‘Goals n Girls’ drive the change

Nana Owusu-Afriyie hopes to be a role-model for women, especially from diverse cultural backgrounds.

By Sahar Foladi

South East Community Links has organised an epic ‘Goals n Girls’ panel and FIFA Womens World Cup watch party in the heart of Dandenong on Thursday 27 July.

The event will be held at the Drum Theatre and kicks off at 6pm where there’ll be exciting door prizes up for grab, an inspirational panel followed by the Matildas v Nigeria match live on the ‘big screen’.

The panel comprises of four inspirational figures, mostly from diverse communities.

There’s Melbourne City Football Club, Katelyn Torpey, with her future sights set on a coveted international call-up for the Matildas.

Akec Makur Chuot, a Hawthorn Football Club AFLW star who was born in a war-torn South Sudan and spent 11 years of her childhood in Kakuma, a Kenyan refugee camp.

Also appearing is Bayside United footballer Maryan Anvari, who is an Afghan refugee and a student of international business.

Olympic athlete, Nana Owusu-Afriyie, is also an advocate for improving the representation of women in sports and media.

“Community events like these are so important because sports bring people together off and on field. It gives people a trusting space to communicate, network and build relationships.”

Ms Owusu-Afriyie is also a remarkable sprinter with worldwide recognition for her achievements in athletics.

Her contribution to her team’s success in the 4x100m Women’s relay at the IAAF World Relays, at the age of 20, is a mere scratch on the surface.

“I feel very fortunate to be part of this event. I hope to be a role model to a lot of women especially from multicultural groups.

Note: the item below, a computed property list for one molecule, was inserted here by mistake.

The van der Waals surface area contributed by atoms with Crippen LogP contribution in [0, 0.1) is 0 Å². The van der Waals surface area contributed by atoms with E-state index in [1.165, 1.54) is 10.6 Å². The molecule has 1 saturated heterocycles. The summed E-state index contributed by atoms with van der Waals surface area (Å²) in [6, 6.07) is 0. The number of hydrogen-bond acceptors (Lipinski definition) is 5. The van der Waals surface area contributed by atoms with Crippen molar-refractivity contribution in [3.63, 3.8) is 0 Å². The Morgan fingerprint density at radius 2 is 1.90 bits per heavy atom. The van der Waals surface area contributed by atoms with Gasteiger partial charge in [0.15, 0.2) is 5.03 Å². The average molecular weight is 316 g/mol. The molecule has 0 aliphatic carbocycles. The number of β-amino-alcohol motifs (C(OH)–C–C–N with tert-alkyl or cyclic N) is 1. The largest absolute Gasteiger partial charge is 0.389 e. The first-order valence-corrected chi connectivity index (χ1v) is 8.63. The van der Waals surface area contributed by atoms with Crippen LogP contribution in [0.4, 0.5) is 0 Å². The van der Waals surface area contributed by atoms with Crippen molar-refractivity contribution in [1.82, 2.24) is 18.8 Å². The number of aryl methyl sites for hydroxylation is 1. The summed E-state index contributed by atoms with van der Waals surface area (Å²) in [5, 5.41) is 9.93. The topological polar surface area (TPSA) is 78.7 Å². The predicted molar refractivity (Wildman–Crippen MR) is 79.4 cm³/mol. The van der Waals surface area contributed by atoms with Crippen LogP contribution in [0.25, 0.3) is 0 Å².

“I hope they can visualise that their thoughts can be expressed to the widest communities and I think this watch party is a great way to do that.”

As a woman of colour from diverse background, Ms Owusu-Afriyie aims to change the narrative of the lack of media representation.

“I look back and a barrier I faced was representation. Growing up I never saw a women of colour on the screen that did what I dreamt of, so I never visualised myself being in that role.

“Being part of events like these I hope to influence young people into changing their train of thoughts despite the lack of media representation.

“I hope a person my age can see me and think there are people who look like me, it is possible to be in a safe community environment and able to communicate about their goals.”

She has made a break-through in the sports media industry as a commentator for the 2023 Powercor Stawell Gift, where she covered the athletic races over the long Easter holiday.

“That experience was one in a lifetime.

“I recently got injured so commentating was the next plan. I really enjoyed that experience, made so many connections and opened my eyed in the future in the world of sport media.”

She has graduated from Deakin University with a degree in Nutritional Science in 2022 and has earned impressive positions at various prestigious events such as the Victorian Championships and Seiko Golden Grand Prix.

SECL youth support practitioner Jessie Tang said the free community event is aimed to get people moving with an increased participation among young people, especially after the impacts of Covid.

“The Women’s World Cup presents a tremendous opportunity to capitalise on the growing popularity of women’s football and create greater avenues for girls and young women from culturally diverse backgrounds to engage in sports.”

Women empowerment in sports requires a collective approach, she says.

“Schools, coaches, parents, sporting organisations and the broader community all have a role to play in actively engaging and supporting girls in their sports journey, ensuring a brighter and more equitable future for young women in sports.

“Our work with young people at South East Community Links demonstrates that sport can empower girls and young women, promoting self-confidence, leadership, and resilience both on and off the field.”